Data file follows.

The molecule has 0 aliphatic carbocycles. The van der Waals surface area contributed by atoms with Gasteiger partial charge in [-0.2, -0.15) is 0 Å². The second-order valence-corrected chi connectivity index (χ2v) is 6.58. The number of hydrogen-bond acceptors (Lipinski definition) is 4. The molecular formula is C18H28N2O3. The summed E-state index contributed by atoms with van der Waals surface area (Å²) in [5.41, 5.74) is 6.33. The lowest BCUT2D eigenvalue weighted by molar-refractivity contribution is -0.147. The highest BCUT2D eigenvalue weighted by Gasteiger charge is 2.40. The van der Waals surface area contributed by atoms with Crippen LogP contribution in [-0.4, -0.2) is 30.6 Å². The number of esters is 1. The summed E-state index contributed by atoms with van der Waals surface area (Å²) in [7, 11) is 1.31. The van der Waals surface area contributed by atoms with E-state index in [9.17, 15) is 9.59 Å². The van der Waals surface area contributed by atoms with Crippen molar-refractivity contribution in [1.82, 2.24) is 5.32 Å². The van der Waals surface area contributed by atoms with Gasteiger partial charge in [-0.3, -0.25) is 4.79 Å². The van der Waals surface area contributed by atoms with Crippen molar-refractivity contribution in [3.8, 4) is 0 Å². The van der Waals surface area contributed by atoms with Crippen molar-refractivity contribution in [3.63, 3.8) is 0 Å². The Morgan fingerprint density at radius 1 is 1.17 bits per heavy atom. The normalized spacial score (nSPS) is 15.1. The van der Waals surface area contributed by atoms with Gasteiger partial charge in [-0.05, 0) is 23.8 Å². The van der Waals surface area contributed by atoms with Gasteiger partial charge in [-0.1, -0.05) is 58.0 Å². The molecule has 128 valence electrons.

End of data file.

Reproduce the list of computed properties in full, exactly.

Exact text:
The molecule has 0 aliphatic carbocycles. The van der Waals surface area contributed by atoms with Gasteiger partial charge in [-0.2, -0.15) is 0 Å². The second-order valence-corrected chi connectivity index (χ2v) is 6.58. The number of hydrogen-bond acceptors (Lipinski definition) is 4. The molecular formula is C18H28N2O3. The summed E-state index contributed by atoms with van der Waals surface area (Å²) in [5.41, 5.74) is 6.33. The lowest BCUT2D eigenvalue weighted by molar-refractivity contribution is -0.147. The highest BCUT2D eigenvalue weighted by Gasteiger charge is 2.40. The van der Waals surface area contributed by atoms with Crippen LogP contribution in [-0.4, -0.2) is 30.6 Å². The number of esters is 1. The summed E-state index contributed by atoms with van der Waals surface area (Å²) in [7, 11) is 1.31. The van der Waals surface area contributed by atoms with E-state index in [9.17, 15) is 9.59 Å². The van der Waals surface area contributed by atoms with Crippen molar-refractivity contribution in [1.82, 2.24) is 5.32 Å². The van der Waals surface area contributed by atoms with Gasteiger partial charge in [-0.3, -0.25) is 4.79 Å². The van der Waals surface area contributed by atoms with Crippen molar-refractivity contribution in [3.8, 4) is 0 Å². The van der Waals surface area contributed by atoms with Crippen molar-refractivity contribution in [3.63, 3.8) is 0 Å². The Morgan fingerprint density at radius 1 is 1.17 bits per heavy atom. The normalized spacial score (nSPS) is 15.1. The van der Waals surface area contributed by atoms with Gasteiger partial charge in [-0.05, 0) is 23.8 Å². The van der Waals surface area contributed by atoms with Gasteiger partial charge in [-0.1, -0.05) is 58.0 Å². The molecule has 128 valence electrons.